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Margaret Thatcher and the Paint Industry

By Alan Cork | April 15, 2013

Much has been written about the death of former UK prime minister Margaret Thatcher, some vitriolic, some full of praise, but whatever side you are on you have to admit she left an impact that will last long after her death.
What is less well known is the influence the paint business played in her life. She would never have met Denis Thatcher, the man she married, if it wasn’t for the paint industry.
Denis worked for his family’s paint and wood preservatives company, Atlas Preservatives, originally based in Deptford, London. He became works manager and later general manager.
In February 1949 Denis met the then Margaret Roberts, who was a chemist, at a Paint Trades Federation function in Dartford, Kent. They fell in love and married in 1951.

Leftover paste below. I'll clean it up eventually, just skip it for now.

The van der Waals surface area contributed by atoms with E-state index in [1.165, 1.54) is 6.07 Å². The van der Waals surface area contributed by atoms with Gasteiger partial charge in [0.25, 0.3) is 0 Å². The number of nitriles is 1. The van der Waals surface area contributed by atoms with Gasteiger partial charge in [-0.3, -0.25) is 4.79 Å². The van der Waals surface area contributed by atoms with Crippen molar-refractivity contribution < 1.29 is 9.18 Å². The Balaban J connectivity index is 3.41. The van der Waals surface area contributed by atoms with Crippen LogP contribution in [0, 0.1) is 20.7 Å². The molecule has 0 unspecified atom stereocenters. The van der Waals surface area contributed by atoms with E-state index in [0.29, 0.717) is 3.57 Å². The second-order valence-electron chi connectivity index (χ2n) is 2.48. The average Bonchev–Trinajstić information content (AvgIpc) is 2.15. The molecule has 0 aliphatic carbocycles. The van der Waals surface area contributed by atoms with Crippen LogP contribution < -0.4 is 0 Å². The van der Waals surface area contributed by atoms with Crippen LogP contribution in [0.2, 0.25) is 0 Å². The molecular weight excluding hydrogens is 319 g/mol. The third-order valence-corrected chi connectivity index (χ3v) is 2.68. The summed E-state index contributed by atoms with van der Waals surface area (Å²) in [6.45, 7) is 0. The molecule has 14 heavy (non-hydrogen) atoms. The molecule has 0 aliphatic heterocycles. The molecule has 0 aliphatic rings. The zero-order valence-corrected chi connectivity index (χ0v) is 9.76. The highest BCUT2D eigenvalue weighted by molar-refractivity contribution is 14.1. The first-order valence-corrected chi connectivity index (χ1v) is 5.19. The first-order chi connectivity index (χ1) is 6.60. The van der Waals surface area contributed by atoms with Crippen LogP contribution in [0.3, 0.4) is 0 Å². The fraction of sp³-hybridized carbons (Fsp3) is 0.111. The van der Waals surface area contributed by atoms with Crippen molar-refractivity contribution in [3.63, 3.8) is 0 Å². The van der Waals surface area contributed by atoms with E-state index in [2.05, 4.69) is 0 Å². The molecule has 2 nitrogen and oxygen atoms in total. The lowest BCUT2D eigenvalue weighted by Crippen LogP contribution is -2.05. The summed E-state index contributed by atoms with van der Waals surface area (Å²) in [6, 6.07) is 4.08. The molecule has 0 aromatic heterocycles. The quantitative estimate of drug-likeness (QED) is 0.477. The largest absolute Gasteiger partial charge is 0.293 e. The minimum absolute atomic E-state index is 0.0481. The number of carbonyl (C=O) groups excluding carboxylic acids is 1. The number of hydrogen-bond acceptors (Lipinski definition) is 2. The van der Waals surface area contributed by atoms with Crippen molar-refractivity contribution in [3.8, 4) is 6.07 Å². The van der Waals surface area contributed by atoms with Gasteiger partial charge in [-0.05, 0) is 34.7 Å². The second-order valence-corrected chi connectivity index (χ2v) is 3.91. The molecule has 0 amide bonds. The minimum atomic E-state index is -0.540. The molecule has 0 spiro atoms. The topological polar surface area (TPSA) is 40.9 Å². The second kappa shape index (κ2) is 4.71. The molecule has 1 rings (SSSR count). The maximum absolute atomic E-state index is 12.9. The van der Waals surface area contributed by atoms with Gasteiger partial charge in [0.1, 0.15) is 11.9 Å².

While they were both right wing they did not agree on everything in politics. He was totally opposed to capital punishment while she was strongly in favour of it being reinstated.
Using his knowledge of running a paint business and his accountancy qualifications Denis wrote a book entitled “Accounting and Costing in the Paint Industry.”
At one time Denis became chairman of the council of the National Paint Federation.
In 1965 Atlas was purchased by Castrol which was later taken over by Burmah Oil but Denis remained involved in the business up to his retirement. He died in 2003.

Alan Cork, managing editor PPCJ 2002-2008;

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